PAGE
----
With immigration a big topic in the news these days, it’s worth noting that The Associated Press recently decided to outlaw the use of the terms “illegal immigrant” and “undocumented immigrant.” Unless you’re a newspaper editor or someone who feels strongly one way or another about these terms, you probably haven’t noticed.
AP’s edict goes like this: “Except in direct quotes essential to the story, use illegal only to refer to an action, not a person: illegal immigration, but not illegal immigrant. Except in direct quotations, do not use the terms illegal alien, an illegal, illegals or undocumented.”
The AP’s move follows criticism of the terms, so its decision is understandable. Its rationale, however, is simply incorrect.
Whether you like the term or not (I’m not particularly fond of it), calling someone an illegal immigrant isn’t a commentary on the person. It’s a commentary on his/her status or role.
If we take the AP’s line of reasoning and apply it similarly elsewhere, it becomes increasingly clear that the editors at The Associated Press either 1) don’t understand how adjectives work or 2) are more concerned about perception than how the language works.
I’d like to give them the benefit of the doubt and assume the latter.
I know this sounds harsh. But before you write me off as someone with an anti-immigrant agenda, let me state for the record that I’m in favor of comprehensive immigration reform. I think it’s absurd that we deport law-abiding individuals who work hard, get good grades in school and contribute a lot to our society.
I’m also in favor of using terms of respect when referring to any individual or group, and deferring to their preference for self-identification. Many people consider the term “illegal immigrant” problematic or even offensive, so if the AP is changing its style based on that perception, there’s an argument to be made for that. Just don’t try to make that argument on linguistic grounds, because it doesn’t fly.
There are two types of adjectives: The first is a more-or-less permanent description of a person. An Irish-American, for instance, isn’t going to become a Chinese-American. If you’re gay, you’re gay. If you’re tall, you’re going to stay that way. If you’re blond, you’ll keep on being blond until you go gray, lose your hair or decide to color it.
The second describes a temporary situation with regard to a role or status, and the term “illegal immigrant” falls into this second category. It in no way implies that a person is illegal. What it does do is indicate that his or her status is illegal.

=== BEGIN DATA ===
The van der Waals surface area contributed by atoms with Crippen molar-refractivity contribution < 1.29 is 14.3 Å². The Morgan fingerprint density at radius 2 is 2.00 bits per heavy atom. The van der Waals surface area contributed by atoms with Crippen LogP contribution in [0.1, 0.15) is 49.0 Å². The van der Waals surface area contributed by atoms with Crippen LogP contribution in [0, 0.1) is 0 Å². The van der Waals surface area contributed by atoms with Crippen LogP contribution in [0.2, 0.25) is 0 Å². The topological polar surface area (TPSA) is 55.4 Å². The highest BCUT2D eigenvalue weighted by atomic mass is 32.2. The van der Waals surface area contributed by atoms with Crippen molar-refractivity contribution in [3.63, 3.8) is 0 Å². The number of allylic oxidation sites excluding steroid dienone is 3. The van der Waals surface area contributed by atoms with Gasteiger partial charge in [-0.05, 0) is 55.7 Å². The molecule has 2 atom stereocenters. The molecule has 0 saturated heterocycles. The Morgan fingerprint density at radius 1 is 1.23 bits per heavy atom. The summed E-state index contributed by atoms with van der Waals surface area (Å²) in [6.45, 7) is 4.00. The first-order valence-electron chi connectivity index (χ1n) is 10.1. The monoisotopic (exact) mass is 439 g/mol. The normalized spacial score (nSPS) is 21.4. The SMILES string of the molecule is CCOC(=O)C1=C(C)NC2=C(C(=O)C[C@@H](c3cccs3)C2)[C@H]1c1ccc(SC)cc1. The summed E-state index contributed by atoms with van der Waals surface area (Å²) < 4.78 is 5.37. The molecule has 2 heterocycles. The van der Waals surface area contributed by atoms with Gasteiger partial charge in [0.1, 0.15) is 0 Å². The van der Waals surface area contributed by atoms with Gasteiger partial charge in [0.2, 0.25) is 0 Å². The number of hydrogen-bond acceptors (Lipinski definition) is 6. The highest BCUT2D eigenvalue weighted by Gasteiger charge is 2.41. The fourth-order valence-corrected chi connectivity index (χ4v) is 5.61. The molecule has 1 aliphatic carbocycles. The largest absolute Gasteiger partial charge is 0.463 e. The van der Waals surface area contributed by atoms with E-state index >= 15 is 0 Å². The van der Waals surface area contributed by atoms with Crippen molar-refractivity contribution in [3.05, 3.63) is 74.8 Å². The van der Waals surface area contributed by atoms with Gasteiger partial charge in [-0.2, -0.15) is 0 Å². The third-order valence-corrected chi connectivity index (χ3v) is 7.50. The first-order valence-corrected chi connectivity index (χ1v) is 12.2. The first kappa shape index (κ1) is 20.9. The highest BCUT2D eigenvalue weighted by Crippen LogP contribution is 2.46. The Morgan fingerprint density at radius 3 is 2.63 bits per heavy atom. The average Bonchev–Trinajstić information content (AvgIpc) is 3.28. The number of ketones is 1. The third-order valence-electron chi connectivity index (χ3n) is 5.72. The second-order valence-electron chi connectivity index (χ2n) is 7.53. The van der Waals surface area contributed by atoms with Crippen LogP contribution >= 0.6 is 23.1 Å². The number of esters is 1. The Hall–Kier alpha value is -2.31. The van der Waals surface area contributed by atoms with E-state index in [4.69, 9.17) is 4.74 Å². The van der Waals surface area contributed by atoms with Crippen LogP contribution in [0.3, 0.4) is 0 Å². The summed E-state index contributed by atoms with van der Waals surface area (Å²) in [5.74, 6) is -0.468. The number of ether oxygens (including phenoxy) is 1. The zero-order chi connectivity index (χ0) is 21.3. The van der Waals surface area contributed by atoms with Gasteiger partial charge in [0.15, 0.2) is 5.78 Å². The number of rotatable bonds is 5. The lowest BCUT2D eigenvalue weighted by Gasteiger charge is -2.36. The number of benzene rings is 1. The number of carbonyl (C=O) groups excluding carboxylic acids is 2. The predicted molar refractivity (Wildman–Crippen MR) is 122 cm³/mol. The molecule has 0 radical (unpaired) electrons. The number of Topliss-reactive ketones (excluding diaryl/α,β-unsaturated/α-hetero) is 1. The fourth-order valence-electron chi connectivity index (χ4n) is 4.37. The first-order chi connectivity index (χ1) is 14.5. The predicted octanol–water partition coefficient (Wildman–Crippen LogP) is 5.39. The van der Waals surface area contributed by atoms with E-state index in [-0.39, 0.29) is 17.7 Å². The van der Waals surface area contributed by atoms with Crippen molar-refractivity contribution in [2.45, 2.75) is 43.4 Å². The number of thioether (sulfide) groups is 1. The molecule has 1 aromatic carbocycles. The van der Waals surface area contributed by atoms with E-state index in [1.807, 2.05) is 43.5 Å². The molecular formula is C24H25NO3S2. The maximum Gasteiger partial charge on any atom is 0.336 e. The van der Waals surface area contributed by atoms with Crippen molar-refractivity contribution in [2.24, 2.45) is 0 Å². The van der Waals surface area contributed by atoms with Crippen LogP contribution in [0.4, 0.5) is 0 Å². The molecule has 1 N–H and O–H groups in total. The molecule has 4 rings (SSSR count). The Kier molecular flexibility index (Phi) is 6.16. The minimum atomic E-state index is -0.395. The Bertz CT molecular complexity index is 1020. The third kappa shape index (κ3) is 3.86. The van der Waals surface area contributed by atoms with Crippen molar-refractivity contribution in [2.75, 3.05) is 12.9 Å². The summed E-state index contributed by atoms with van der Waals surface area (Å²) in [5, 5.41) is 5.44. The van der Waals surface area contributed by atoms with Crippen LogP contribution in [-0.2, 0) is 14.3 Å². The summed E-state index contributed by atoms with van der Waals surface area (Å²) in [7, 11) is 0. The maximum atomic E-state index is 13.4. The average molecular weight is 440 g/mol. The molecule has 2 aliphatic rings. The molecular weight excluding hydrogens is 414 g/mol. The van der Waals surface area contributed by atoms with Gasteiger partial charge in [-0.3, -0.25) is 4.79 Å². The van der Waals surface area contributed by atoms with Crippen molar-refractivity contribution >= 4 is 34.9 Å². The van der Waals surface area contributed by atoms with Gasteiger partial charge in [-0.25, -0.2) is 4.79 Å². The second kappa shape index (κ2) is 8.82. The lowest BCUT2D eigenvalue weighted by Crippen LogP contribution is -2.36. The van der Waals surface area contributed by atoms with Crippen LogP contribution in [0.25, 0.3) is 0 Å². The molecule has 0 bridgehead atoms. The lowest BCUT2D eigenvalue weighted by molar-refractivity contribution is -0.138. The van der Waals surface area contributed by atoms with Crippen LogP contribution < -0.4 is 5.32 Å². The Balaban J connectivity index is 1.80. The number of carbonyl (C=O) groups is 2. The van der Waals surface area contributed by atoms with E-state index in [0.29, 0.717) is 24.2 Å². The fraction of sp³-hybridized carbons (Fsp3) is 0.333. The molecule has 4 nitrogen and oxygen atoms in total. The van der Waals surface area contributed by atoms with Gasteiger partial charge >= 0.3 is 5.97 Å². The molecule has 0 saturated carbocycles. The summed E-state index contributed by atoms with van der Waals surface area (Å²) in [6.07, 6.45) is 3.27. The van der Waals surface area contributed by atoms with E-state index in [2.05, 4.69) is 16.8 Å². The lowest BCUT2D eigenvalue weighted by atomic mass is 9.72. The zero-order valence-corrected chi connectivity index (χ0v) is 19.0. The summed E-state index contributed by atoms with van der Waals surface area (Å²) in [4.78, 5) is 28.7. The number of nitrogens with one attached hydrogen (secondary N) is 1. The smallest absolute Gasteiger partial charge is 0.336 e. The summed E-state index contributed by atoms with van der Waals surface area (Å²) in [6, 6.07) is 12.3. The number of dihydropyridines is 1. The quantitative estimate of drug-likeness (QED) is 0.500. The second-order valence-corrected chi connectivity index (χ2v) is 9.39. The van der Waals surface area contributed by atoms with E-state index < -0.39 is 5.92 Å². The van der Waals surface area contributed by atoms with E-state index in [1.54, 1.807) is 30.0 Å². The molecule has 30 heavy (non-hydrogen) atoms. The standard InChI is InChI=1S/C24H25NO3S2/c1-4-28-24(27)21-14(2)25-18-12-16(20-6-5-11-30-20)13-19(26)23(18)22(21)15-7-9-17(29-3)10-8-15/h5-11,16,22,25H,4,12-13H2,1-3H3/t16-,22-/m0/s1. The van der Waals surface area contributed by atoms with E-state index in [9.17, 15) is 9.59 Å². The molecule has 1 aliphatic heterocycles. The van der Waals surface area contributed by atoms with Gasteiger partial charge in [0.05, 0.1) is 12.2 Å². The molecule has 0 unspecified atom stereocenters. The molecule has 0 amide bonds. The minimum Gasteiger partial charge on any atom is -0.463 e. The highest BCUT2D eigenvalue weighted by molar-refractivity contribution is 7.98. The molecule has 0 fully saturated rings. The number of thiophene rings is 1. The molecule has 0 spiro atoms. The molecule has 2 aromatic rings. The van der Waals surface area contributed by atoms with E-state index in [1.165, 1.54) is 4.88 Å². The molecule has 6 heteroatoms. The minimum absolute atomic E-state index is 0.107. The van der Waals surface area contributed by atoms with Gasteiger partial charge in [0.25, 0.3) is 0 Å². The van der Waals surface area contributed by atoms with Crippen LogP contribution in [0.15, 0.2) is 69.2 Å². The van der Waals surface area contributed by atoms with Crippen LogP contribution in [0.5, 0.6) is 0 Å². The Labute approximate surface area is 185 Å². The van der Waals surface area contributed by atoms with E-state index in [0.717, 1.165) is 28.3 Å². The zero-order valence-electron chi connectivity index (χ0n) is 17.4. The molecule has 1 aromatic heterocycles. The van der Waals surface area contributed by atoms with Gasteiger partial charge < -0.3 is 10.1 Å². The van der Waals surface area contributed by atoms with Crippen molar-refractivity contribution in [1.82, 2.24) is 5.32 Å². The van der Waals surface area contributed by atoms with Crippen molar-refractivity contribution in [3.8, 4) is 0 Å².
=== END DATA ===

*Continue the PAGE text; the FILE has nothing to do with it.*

To illustrate how this works, all that needs to be done is look at some parallel examples. In American League baseball, for example, a designated hitter is “designated” (chosen by the manager to bat in place of another player — typically the pitcher) in his role as a hitter. No one would call him a “designated person,” because it’s clear that the designation refers to his role or status as a hitter, not his identity as a human being.
Now let’s look at another, less flattering, term: drunken driver. Again, the adjective “drunken” refers to the person’s role driving a car, not his identity as a person. No one is suggesting a drunken driver is an alcoholic; this may or may not be the case. It’s only referring to the person’s status as a driver.
A 17-year-old who votes in a U.S. election is an unlawful participant. That’s not the same thing as saying the person is lawless. It’s saying his or her participation is unlawful.
One problem with banning the use of adjectives is that we often aren’t left with an alternative. “Undocumented” would seem a reasonable alternative for those who consider the word “illegal” inappropriate. It very clearly refers to the person’s status, and there’s no danger of construing it as a permanent “identity”: As soon as a person acquires the documents in question, it no longer applies. But the AP has steered clear even of that, arguing that it’s unclear what documents are in question.
I’d argue it’s perfectly clear that the documents refer to the person’s immigration status, not a divorce decree or a coupon for a latte at Starbucks.
What’s just as bad is that the AP hasn’t suggested an alternative to the terms it has banned, so we’re left with no acceptable adjective (that I’m aware of) to use in this situation.
AP’s director of media relations, Paul Colford, suggests the use of phrases such as “people who entered the country illegally” or “someone living in the country on an expired visa” as more precise alternatives.
Under that rationale, however, we should stop using the phrase “drunken driver” and instead always refer to “an individual whose blood alcohol test was above the 0.08 legal limit.” More precise, sure. But try writing that several times in the same story. Readers will get tired of it pretty quickly.
What this comes down to is that the AP is doing the right thing — respecting people’s right of self-identification — for the wrong reason.
There’s just no linguistic justification for it.
Steve Provost is a copy editor.